United States District Court, D. Oregon
FINDINGS AND RECOMMENDATION
A. RUSSO, UNITED STATES MAGISTRATE JUDGE
Nylaekia Mikes filed this action against defendant Albertsons
Companies, LLC (“Albertsons”) alleging race
discrimination claims under 42 U.S.C. § 1981, 42 U.S.C.
§ 2000a, and ORS 659A.403(1). Plaintiff also asserts a
common law Intentional Infliction of Emotional Distress
(“IIED”) claim. Albertsons moves for summary
judgment pursuant Fed.R.Civ.P. 56 against all claims. For the
reasons set forth below, Albertsons' motion should be
December 10, 2016, plaintiff entered an Albertsons grocery
store in Portland, Oregon. Mikes Decl. ¶ 1 (doc. 23-2).
Plaintiff was accompanied by her goddaughter. Id. at
¶ 2. Shortly after entering the store, plaintiff was
confronted by an Albertsons employee, Jordan Thorkildson.
Id. at ¶ 4. Thorkildson “got in
plaintiff's personal space, ” loudly called
plaintiff a thief multiple times, took plaintiff's
grocery basket, and told plaintiff to leave the store.
Id. at ¶¶ 5-8. Plaintiff acquiesced and
left the store without purchasing anything. Pl.'s Resp. 4
earlier, Thorkildson and another Albertsons' employee
witnessed two women purportedly shoplifting at closing time
and asked them not to return to the store. Thorkildson Decl.
¶ 3 (doc. 20). When Thorkildson saw plaintiff and her
companion, she “believed that they were the same two
women who had been in the store several days earlier.”
Id. at ¶ 4; Compl. ¶ 12 (doc. 1).
Thorkildson expressed this belief to plaintiff at the time of
their interaction. Mikes Decl. ¶ 6 (doc. 23-2).
Plaintiff initiated this lawsuit in September 2017 based on
judgment is appropriate if the pleadings, depositions,
answers to interrogatories, affidavits, and admissions on
file, if any, show “that there is no genuine dispute as
to any material fact and the [moving party] is entitled to
judgment as a matter of law.” Fed.R.Civ.P. 56(a).
Substantive law on an issue determines the materiality of a
fact. T.W. Elec. Servs., Inc. v. Pac. Elec. Contractors
Ass'n, 809 F.2d 626, 630 (9th Cir. 1987). Whether
the evidence is such that a reasonable jury could return a
verdict for the nonmoving party determines the authenticity
of the dispute. Anderson v. Liberty Lobby, Inc., 477
U.S. 242, 248 (1986).
moving party has the burden of establishing the absence of a
genuine issue of material fact. Celotex Corp. v.
Catrett, 477 U.S. 317, 323 (1986). If the moving party
shows the absence of a genuine issue of material fact, the
nonmoving party must go beyond the pleadings and identify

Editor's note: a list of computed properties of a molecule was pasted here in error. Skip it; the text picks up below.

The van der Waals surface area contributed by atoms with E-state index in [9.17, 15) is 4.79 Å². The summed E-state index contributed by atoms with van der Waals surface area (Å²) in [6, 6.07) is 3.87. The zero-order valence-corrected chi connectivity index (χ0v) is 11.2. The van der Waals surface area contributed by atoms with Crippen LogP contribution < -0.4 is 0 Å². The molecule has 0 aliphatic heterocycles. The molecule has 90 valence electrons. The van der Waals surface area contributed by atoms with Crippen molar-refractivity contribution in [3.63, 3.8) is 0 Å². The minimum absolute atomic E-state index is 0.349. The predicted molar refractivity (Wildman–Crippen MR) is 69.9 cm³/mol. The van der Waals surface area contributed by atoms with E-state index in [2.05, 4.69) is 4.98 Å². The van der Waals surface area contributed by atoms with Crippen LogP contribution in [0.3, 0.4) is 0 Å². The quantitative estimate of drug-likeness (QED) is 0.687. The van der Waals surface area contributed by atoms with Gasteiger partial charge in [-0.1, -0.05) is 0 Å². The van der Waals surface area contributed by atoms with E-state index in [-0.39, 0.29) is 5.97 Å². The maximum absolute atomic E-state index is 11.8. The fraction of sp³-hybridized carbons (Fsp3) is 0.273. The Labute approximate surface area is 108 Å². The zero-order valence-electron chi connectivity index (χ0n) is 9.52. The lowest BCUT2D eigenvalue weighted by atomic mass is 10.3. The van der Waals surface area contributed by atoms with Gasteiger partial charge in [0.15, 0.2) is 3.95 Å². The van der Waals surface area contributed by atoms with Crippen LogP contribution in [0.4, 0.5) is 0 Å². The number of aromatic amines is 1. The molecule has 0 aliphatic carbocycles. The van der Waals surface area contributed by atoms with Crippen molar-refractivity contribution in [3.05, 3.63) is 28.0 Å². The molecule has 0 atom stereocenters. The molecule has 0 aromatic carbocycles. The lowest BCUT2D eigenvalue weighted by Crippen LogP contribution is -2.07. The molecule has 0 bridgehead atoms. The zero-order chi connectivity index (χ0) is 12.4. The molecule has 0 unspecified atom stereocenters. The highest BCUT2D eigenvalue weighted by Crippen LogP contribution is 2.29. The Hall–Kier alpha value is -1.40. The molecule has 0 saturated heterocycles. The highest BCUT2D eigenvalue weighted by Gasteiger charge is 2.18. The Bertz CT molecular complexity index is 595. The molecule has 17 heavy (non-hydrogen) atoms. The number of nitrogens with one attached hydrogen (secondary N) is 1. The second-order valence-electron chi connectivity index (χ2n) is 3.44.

facts which show a genuine issue for trial. Id. at
rules of construction apply when evaluating a summary
judgment motion: (1) all reasonable doubts as to the
existence of genuine issues of material fact should be
resolved against the moving party; and (2) all inferences to
be drawn from the underlying facts must be viewed in the
light most favorable to the nonmoving party. T.W.
Elec., 809 F.2d at 630.
argues summary judgment is warranted because plaintiff failed
to provide sufficient evidence to prove her claims of
intentional discrimination, and Thorkildson's actions did
not exceed the farthest reaches of socially tolerable
42 U.S.C. § 1981 Claim
prevail on a claim under 42 U.S.C. § 1981, the plaintiff
must present a prima facie case of race discrimination.
McDonnell Douglas Corp. v. Green, 411 U.S. 792,
802-03 (1973). To establish a prima facie case, the plaintiff
must show she: (1) is a member of a protected class; (2)
attempted to contract for certain services; (3) was denied
the right to contract for those services; and (4) was
deprived of contractual services while similarly situated
persons outside her protected class were not and/or she
received services in a markedly hostile manner which a
reasonable person would find objectively discriminatory.
Jefferson v. City of Fremont, 73 F.Supp.3d 1133,
1147 (N.D. Cal. 2014). Courts have therefore construed §
1981 claims to require proof of intentional discrimination.
See, e.g., Menchu v. Legacy Health, 2014 WL
2855042, *4 (D. Or. June 23, 2014).
plaintiff establishes a prima facie case, the burden shifts
to the defendant to prove it had a “legitimate
non-discriminatory reason for the adverse action.”
McDonnell Douglas, 411 U.S. at 802. The plaintiff
may then rebut this by showing ...